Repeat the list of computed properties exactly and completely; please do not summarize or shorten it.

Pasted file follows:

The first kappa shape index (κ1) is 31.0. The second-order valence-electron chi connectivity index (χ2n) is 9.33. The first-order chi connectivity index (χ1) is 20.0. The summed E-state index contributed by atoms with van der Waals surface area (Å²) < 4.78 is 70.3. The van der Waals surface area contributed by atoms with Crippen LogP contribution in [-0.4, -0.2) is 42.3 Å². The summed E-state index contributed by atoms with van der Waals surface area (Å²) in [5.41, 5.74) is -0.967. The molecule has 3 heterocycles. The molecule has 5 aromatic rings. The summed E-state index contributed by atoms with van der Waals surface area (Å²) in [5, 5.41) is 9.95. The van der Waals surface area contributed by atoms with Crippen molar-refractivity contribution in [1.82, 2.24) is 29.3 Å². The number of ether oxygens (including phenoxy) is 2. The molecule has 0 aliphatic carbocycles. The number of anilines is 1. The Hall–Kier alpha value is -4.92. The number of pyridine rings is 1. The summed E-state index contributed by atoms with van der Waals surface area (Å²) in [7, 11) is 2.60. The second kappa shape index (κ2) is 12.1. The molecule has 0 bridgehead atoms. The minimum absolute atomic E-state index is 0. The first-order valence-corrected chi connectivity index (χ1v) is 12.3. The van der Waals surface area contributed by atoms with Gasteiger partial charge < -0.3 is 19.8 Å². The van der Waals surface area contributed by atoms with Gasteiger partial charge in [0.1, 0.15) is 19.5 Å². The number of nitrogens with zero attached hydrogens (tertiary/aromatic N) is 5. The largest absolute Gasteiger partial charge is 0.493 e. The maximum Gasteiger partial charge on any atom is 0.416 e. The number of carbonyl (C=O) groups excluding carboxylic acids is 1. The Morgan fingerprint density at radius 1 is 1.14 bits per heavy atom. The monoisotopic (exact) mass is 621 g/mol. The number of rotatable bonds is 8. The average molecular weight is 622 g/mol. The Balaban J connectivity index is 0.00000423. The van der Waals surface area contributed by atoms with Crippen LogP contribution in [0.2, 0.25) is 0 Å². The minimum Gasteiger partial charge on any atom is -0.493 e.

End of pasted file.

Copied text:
The first kappa shape index (κ1) is 31.0. The second-order valence-electron chi connectivity index (χ2n) is 9.33. The first-order chi connectivity index (χ1) is 20.0. The summed E-state index contributed by atoms with van der Waals surface area (Å²) < 4.78 is 70.3. The van der Waals surface area contributed by atoms with Crippen LogP contribution in [-0.4, -0.2) is 42.3 Å². The summed E-state index contributed by atoms with van der Waals surface area (Å²) in [5.41, 5.74) is -0.967. The molecule has 3 heterocycles. The molecule has 5 aromatic rings. The summed E-state index contributed by atoms with van der Waals surface area (Å²) in [5, 5.41) is 9.95. The van der Waals surface area contributed by atoms with Crippen molar-refractivity contribution in [1.82, 2.24) is 29.3 Å². The number of ether oxygens (including phenoxy) is 2. The molecule has 0 aliphatic carbocycles. The number of anilines is 1. The Hall–Kier alpha value is -4.92. The number of pyridine rings is 1. The summed E-state index contributed by atoms with van der Waals surface area (Å²) in [7, 11) is 2.60. The second kappa shape index (κ2) is 12.1. The molecule has 0 bridgehead atoms. The minimum absolute atomic E-state index is 0. The first-order valence-corrected chi connectivity index (χ1v) is 12.3. The van der Waals surface area contributed by atoms with Gasteiger partial charge < -0.3 is 19.8 Å². The van der Waals surface area contributed by atoms with Gasteiger partial charge in [0.1, 0.15) is 19.5 Å². The number of nitrogens with zero attached hydrogens (tertiary/aromatic N) is 5. The largest absolute Gasteiger partial charge is 0.493 e. The maximum Gasteiger partial charge on any atom is 0.416 e. The number of carbonyl (C=O) groups excluding carboxylic acids is 1. The Morgan fingerprint density at radius 1 is 1.14 bits per heavy atom. The monoisotopic (exact) mass is 621 g/mol. The number of rotatable bonds is 8. The average molecular weight is 622 g/mol. The Balaban J connectivity index is 0.00000423. The van der Waals surface area contributed by atoms with Crippen LogP contribution in [0.2, 0.25) is 0 Å². The minimum Gasteiger partial charge on any atom is -0.493 e.